New Yorkers can count themselves lucky that one of the few pieces of advice Mayor Bill de Blasio didn’t take from his closest advisor—as he calls his wife, Chirlane McCray, whom he met as a fellow staffer in the failed administration of Mayor David Dinkins—was her insistence that he not appoint William J. Bratton police commissioner. She evidently guessed that the consummately skillful Bratton would find a way to fulfill the mayor’s chief campaign promise—to cut radically the number of police stop-and-frisks of those who look like they might have evil-doing in mind—while nevertheless keeping enough pressure on likely malefactors to keep pushing down the city’s violent crime rate.
Feeling that she “didn’t belong” as the only black girl in a New England high school and later at Wellesley, McCray exudes racial grievance. She evidently believes, like Michelle Obama, that despite over a half-century’s dramatic effort to stigmatize and eradicate racism, America is still reflexively racist at heart. What else, in her view, can explain the disproportionate numbers of black Americans in prison or stopped and questioned by cops? And the six-foot-five white mayor clearly shares her grievance, telling the press how he has cautioned his mixed-race children about interacting with policemen—with the clear implication that cops are racists looking for any possible excuse to harass black people.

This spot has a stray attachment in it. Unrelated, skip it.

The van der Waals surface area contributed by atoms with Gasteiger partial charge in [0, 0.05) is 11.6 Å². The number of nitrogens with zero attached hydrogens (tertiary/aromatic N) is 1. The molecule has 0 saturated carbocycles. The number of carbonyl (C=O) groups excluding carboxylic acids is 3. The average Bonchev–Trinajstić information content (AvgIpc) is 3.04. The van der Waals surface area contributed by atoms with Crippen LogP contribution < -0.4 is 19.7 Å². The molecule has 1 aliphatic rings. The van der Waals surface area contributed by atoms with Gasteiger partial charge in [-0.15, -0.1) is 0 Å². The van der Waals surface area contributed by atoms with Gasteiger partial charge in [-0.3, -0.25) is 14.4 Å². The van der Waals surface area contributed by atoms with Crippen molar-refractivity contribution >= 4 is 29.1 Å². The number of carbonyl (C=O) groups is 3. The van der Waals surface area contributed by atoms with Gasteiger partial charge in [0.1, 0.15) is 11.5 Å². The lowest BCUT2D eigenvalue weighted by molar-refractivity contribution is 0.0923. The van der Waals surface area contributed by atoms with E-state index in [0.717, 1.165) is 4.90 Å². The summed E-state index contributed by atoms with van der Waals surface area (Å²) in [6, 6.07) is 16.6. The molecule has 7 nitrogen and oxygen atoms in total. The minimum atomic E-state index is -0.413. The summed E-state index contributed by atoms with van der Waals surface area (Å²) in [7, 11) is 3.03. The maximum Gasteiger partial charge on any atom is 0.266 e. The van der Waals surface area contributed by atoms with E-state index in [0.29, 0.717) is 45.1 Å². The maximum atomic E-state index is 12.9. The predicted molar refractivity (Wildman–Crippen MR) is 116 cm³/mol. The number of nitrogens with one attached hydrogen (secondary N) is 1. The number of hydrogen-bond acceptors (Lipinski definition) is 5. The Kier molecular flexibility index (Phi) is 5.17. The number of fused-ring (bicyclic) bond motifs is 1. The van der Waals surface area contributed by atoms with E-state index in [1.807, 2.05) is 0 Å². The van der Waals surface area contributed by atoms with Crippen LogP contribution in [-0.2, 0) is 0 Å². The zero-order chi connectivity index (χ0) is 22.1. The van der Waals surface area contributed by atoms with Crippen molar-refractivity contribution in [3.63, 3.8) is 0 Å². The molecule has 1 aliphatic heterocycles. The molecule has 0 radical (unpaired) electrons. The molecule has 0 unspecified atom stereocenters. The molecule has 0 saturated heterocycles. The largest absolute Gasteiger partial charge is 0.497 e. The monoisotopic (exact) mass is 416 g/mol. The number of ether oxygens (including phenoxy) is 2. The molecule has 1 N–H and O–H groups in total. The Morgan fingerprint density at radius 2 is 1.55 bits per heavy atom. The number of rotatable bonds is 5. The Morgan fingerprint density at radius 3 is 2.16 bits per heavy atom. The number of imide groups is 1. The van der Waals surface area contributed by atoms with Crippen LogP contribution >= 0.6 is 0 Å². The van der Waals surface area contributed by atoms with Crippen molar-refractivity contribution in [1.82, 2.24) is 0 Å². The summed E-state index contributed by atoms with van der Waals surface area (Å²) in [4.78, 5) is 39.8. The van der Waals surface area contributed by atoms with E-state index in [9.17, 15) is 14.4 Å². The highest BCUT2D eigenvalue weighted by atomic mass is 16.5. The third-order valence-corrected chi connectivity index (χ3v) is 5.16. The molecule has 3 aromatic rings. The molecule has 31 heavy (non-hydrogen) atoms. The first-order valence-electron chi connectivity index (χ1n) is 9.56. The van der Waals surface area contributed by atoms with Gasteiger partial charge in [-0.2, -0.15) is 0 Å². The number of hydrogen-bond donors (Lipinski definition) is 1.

Left out of this worldview is the fact that blacks commit crimes disproportionately: nationally, blacks—only 12 percent of the population—commit murder at eight times the rate of whites and Hispanics combined. In New York, African-Americans, 23 percent of the population, commit 75 percent of the city’s shootings, 70 percent of its robberies, and two thirds of all its violent crimes put together. But the rate at which black New Yorkers got stopped and frisked in the administration of Mayor Michael Bloomberg, de Blasio’s predecessor, was lower than the rate at which victims and witnesses identified perpetrators as black. The disproportion in stops, in other words, runs in favor of blacks, not against them.
Also left out of de Blasio-style racial grievance is that the overwhelming majority of victims of these crimes are black. And here is a debt that black New Yorkers especially owe to Bratton. During his first tour of duty as NYPD commissioner, he instituted a computerized crime-mapping system, in order to put cops where crime tended to happen, at the times it occurred. Bratton’s computer was color-blind: a crime was a crime, regardless of the race of the victim or perpetrator. So, by contrast with the old, lackadaisical, truly racist ethic of policing—namely, as long as crime stays in the ghetto, ignore it—Bratton’s policing revolution treated blacks as full citizens, deserving of the fundamental protection that is society’s first duty. That revolution not only saved thousands and thousands of black lives, which now really did matter to the NYPD, but it also allowed civil society to come back to life in the inner city. Kids could play in the street, neighbors could socialize on the sidewalk, and people didn’t have to put their kids to bed in the bathtub to shield them from the danger of stray bullets.